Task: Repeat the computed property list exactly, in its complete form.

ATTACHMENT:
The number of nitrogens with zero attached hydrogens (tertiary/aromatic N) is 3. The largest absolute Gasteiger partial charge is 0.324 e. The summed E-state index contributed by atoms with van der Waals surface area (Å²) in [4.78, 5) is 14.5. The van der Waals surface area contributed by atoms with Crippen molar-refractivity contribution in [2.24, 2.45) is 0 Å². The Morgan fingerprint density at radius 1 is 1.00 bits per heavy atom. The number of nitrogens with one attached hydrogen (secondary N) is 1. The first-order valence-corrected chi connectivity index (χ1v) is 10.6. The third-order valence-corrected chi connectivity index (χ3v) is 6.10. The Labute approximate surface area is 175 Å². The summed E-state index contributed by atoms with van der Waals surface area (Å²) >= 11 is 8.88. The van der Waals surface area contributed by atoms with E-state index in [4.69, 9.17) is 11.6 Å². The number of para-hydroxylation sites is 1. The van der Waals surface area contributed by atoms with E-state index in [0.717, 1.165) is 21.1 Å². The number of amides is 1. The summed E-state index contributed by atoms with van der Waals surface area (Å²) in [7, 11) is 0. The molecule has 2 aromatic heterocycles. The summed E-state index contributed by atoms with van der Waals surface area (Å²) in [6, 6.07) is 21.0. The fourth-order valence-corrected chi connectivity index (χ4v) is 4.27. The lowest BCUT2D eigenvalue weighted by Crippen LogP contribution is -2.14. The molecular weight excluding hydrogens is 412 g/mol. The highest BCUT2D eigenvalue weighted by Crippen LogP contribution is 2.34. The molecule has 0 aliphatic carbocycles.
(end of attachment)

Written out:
The number of nitrogens with zero attached hydrogens (tertiary/aromatic N) is 3. The largest absolute Gasteiger partial charge is 0.324 e. The summed E-state index contributed by atoms with van der Waals surface area (Å²) in [4.78, 5) is 14.5. The van der Waals surface area contributed by atoms with Crippen molar-refractivity contribution in [2.24, 2.45) is 0 Å². The Morgan fingerprint density at radius 1 is 1.00 bits per heavy atom. The number of nitrogens with one attached hydrogen (secondary N) is 1. The first-order valence-corrected chi connectivity index (χ1v) is 10.6. The third-order valence-corrected chi connectivity index (χ3v) is 6.10. The Labute approximate surface area is 175 Å². The summed E-state index contributed by atoms with van der Waals surface area (Å²) >= 11 is 8.88. The van der Waals surface area contributed by atoms with E-state index in [4.69, 9.17) is 11.6 Å². The number of para-hydroxylation sites is 1. The van der Waals surface area contributed by atoms with E-state index in [0.717, 1.165) is 21.1 Å². The number of amides is 1. The summed E-state index contributed by atoms with van der Waals surface area (Å²) in [7, 11) is 0. The molecule has 2 aromatic heterocycles. The summed E-state index contributed by atoms with van der Waals surface area (Å²) in [6, 6.07) is 21.0. The fourth-order valence-corrected chi connectivity index (χ4v) is 4.27. The lowest BCUT2D eigenvalue weighted by Crippen LogP contribution is -2.14. The molecular weight excluding hydrogens is 412 g/mol. The highest BCUT2D eigenvalue weighted by Crippen LogP contribution is 2.34. The molecule has 0 aliphatic carbocycles.